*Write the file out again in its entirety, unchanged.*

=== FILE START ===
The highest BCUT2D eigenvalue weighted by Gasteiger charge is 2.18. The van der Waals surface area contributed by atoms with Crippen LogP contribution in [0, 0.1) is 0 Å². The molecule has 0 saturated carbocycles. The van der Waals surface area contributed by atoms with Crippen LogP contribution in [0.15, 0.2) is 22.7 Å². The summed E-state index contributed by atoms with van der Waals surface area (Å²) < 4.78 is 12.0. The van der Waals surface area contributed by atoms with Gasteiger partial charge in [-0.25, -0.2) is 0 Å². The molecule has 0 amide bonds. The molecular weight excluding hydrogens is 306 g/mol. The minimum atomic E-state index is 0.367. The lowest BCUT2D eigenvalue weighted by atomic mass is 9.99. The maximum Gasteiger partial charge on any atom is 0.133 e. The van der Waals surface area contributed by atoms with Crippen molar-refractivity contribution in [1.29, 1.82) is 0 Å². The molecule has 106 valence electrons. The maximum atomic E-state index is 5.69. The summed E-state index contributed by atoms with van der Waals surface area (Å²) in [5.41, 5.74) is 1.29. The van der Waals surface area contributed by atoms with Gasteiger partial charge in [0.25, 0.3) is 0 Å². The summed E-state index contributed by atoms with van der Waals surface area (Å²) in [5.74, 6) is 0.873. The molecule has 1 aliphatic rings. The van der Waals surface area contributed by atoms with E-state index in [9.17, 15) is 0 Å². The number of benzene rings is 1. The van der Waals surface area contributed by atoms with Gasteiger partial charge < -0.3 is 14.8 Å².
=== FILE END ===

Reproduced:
The highest BCUT2D eigenvalue weighted by Gasteiger charge is 2.18. The van der Waals surface area contributed by atoms with Crippen LogP contribution in [0, 0.1) is 0 Å². The molecule has 0 saturated carbocycles. The van der Waals surface area contributed by atoms with Crippen LogP contribution in [0.15, 0.2) is 22.7 Å². The summed E-state index contributed by atoms with van der Waals surface area (Å²) < 4.78 is 12.0. The van der Waals surface area contributed by atoms with Gasteiger partial charge in [-0.25, -0.2) is 0 Å². The molecule has 0 amide bonds. The molecular weight excluding hydrogens is 306 g/mol. The minimum atomic E-state index is 0.367. The lowest BCUT2D eigenvalue weighted by atomic mass is 9.99. The maximum Gasteiger partial charge on any atom is 0.133 e. The van der Waals surface area contributed by atoms with Crippen molar-refractivity contribution in [1.29, 1.82) is 0 Å². The molecule has 106 valence electrons. The maximum atomic E-state index is 5.69. The summed E-state index contributed by atoms with van der Waals surface area (Å²) in [5.41, 5.74) is 1.29. The van der Waals surface area contributed by atoms with Gasteiger partial charge in [0.25, 0.3) is 0 Å². The summed E-state index contributed by atoms with van der Waals surface area (Å²) in [5.74, 6) is 0.873. The molecule has 1 aliphatic rings. The van der Waals surface area contributed by atoms with E-state index in [9.17, 15) is 0 Å². The number of benzene rings is 1. The van der Waals surface area contributed by atoms with Gasteiger partial charge < -0.3 is 14.8 Å².